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Unraveling the Complexities of Functional Neurological Disorder: Insights from a Masterclass

Functional Neurological Disorder (FND) is a challenging condition that has gained increased attention in recent years, particularly during the COVID-19 pandemic. On March 23, 2024, I had the privilege of attending a masterclass titled “Working with Functional Neurological Disorder: Current Diagnostic and Treatment Approaches,” presented by Dr. Vance Locke, a clinical psychologist from the University of Western Australia, and Mr. Rowan Pearce, a senior physiotherapist and head of the Complex Care Clinic at Western Kids Health. The seminar, organized by the Australian Association for Cognitive and Behaviour Therapy, shed light on the latest developments in diagnosing and treating FND, providing valuable insights for practitioners working with individuals affected by this condition.

The Growing Importance of FND: Dr. Locke and Mr. Pearce began by discussing the increasing prevalence of FND, which has become more apparent during the COVID-19 pandemic. They highlighted potential links between FND and social media trends, such as the rise of “tic-like” behaviors on platforms like TikTok. The presenters also touched on the ongoing debate surrounding the relationship between long-COVID symptoms and FND. These observations underscore the need for healthcare providers to stay informed about the evolving landscape of FND and its various presentations.

Diagnostic Criteria and Common Comorbidities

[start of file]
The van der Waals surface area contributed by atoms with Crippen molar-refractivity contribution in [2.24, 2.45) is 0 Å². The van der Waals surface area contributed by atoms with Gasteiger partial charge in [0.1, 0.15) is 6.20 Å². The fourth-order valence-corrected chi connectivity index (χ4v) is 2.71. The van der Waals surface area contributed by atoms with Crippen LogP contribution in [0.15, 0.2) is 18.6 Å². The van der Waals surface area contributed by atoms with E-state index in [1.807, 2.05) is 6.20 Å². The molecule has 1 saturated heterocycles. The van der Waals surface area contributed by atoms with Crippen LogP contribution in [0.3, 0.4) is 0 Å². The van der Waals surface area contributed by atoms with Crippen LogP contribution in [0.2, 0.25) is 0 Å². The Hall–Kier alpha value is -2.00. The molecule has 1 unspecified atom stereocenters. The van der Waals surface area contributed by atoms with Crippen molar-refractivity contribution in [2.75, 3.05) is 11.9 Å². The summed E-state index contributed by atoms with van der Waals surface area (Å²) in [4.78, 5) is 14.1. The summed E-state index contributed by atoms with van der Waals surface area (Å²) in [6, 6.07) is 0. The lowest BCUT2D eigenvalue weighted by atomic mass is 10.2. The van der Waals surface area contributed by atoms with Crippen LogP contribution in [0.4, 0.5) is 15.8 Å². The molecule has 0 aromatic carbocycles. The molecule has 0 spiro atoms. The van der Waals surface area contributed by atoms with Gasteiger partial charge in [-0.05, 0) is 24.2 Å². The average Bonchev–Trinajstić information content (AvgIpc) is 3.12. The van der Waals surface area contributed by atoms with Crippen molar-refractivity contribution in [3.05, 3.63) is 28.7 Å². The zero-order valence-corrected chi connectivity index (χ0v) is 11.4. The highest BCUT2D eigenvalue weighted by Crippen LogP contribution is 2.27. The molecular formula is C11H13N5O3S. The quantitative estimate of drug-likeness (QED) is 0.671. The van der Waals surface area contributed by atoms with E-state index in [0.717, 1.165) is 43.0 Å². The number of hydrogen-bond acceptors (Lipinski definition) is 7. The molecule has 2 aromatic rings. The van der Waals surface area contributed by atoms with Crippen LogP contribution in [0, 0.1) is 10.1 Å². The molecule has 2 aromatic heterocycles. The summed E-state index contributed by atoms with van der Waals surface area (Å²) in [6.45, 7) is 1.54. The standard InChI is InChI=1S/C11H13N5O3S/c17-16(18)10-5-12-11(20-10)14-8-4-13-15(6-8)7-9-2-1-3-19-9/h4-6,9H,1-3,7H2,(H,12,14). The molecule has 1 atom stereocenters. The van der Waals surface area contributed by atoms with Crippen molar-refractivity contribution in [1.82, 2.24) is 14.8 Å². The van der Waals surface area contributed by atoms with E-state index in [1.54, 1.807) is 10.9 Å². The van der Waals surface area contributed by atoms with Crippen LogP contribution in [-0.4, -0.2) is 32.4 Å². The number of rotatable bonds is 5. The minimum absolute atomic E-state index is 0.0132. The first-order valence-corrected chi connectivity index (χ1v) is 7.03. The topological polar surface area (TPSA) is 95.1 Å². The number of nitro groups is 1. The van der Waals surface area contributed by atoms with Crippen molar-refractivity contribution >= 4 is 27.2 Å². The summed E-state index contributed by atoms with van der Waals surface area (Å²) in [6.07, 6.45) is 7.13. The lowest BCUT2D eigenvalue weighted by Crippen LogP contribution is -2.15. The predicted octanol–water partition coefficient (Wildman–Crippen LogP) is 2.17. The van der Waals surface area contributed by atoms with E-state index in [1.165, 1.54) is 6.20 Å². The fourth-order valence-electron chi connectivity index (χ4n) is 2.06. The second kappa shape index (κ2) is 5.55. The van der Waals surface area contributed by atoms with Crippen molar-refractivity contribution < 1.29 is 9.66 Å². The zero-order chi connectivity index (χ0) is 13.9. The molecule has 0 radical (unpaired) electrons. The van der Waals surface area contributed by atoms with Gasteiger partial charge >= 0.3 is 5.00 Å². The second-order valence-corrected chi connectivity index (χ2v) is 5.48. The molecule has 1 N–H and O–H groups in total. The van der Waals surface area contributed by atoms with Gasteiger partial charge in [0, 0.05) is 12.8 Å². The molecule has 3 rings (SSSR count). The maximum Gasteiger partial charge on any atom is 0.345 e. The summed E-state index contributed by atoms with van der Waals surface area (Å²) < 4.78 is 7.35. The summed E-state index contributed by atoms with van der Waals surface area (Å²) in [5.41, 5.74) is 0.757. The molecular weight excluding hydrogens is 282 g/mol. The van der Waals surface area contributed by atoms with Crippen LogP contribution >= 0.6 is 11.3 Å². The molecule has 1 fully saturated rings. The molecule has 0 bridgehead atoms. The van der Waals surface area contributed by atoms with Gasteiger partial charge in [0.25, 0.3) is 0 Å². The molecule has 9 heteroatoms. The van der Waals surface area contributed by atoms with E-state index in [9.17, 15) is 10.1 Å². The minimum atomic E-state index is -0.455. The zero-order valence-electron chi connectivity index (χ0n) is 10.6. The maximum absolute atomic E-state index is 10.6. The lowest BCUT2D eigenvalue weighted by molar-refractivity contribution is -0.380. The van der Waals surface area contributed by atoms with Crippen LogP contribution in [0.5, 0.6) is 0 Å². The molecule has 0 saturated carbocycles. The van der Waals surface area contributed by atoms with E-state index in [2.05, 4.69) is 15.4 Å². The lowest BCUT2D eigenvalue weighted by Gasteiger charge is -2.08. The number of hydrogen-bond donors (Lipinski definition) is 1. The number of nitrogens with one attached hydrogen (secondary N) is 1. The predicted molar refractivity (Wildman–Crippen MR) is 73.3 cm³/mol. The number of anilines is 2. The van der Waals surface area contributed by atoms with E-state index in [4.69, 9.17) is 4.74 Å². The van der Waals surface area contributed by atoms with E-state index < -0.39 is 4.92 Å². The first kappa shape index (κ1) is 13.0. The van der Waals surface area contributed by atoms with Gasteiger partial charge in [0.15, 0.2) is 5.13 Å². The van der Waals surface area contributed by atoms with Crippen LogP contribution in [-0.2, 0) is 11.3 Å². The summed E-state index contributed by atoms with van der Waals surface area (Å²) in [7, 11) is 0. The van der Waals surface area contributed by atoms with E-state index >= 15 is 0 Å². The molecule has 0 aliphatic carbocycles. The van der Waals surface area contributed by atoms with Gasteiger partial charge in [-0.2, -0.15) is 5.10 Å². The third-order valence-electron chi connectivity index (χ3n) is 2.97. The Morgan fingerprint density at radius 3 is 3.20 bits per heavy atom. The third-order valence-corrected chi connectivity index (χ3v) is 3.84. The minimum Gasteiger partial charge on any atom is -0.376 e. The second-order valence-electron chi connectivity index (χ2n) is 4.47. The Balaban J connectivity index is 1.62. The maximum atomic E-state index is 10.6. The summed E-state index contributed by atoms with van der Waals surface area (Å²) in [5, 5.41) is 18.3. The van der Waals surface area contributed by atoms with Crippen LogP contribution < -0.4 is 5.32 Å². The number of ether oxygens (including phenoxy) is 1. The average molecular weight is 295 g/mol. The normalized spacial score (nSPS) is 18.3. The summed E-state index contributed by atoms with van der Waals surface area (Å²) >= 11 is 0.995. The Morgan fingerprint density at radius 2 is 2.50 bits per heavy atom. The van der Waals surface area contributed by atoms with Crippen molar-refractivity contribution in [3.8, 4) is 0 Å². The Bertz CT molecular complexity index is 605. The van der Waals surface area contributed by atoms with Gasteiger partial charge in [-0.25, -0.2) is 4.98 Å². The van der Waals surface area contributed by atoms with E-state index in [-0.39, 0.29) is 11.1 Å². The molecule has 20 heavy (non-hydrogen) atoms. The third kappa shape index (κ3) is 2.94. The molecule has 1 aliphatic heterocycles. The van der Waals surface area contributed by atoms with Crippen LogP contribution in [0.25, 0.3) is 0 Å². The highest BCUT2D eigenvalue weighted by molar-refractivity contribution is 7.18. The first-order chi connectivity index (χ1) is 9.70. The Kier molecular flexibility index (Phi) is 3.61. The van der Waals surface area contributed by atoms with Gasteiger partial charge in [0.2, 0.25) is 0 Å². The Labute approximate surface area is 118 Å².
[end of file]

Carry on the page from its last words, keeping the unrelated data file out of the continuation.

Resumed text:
The masterclass delved into the diagnostic criteria for FND, as outlined in the DSM-5 and ICD-11. The presenters emphasized the shift from viewing FND as a “diagnosis of exclusion” to a more inclusive approach that relies on identifying positive signs. This shift is crucial for providing patients with a clear and timely diagnosis, which can be a critical step in their journey towards recovery.

Dr. Locke and Mr. Pearce also discussed the common comorbidities associated with FND, such as anxiety, depression, autism spectrum disorder, and Ehlers-Danlos syndrome. Recognizing these comorbidities is essential for developing a comprehensive treatment plan that addresses the unique needs of each individual.

Models of FND: Understanding the Underlying Processes

To better understand the various presentations of FND, the presenters explored several models that attempt to explain the underlying processes. These models include:

  1. Psychodynamic theories, which focus on the role of repressed emotions and experiences in the development of FND symptoms.
  2. Stress and emotion models, which highlight the impact of emotional processing difficulties and heightened arousal on the manifestation of FND.
  3. Automatic/controlled processes models, which suggest that FND symptoms arise when individuals attempt to consciously control automatic processes, leading to interference and dysfunction.
  4. Predictive processing models, which propose that FND symptoms result from a mismatch between an individual’s expectations (or “priors”) and the actual sensory input they receive.

Understanding these models can help practitioners develop targeted treatment approaches that address the specific needs of each patient.

The Role of Positive Signs in Diagnosis

One of the key takeaways from the masterclass was the importance of identifying positive signs of FND during the diagnostic process. These signs, which demonstrate inconsistencies in the nervous system, can be observed by physiotherapists and other health clinicians. Examples of positive signs include:

  • Hoover’s sign, which indicates weakness in one leg that resolves when attention is shifted to the opposite leg.
  • Entrainment tests, which show how symptoms can be temporarily alleviated when attention is focused on an external stimulus, such as music or a specific task.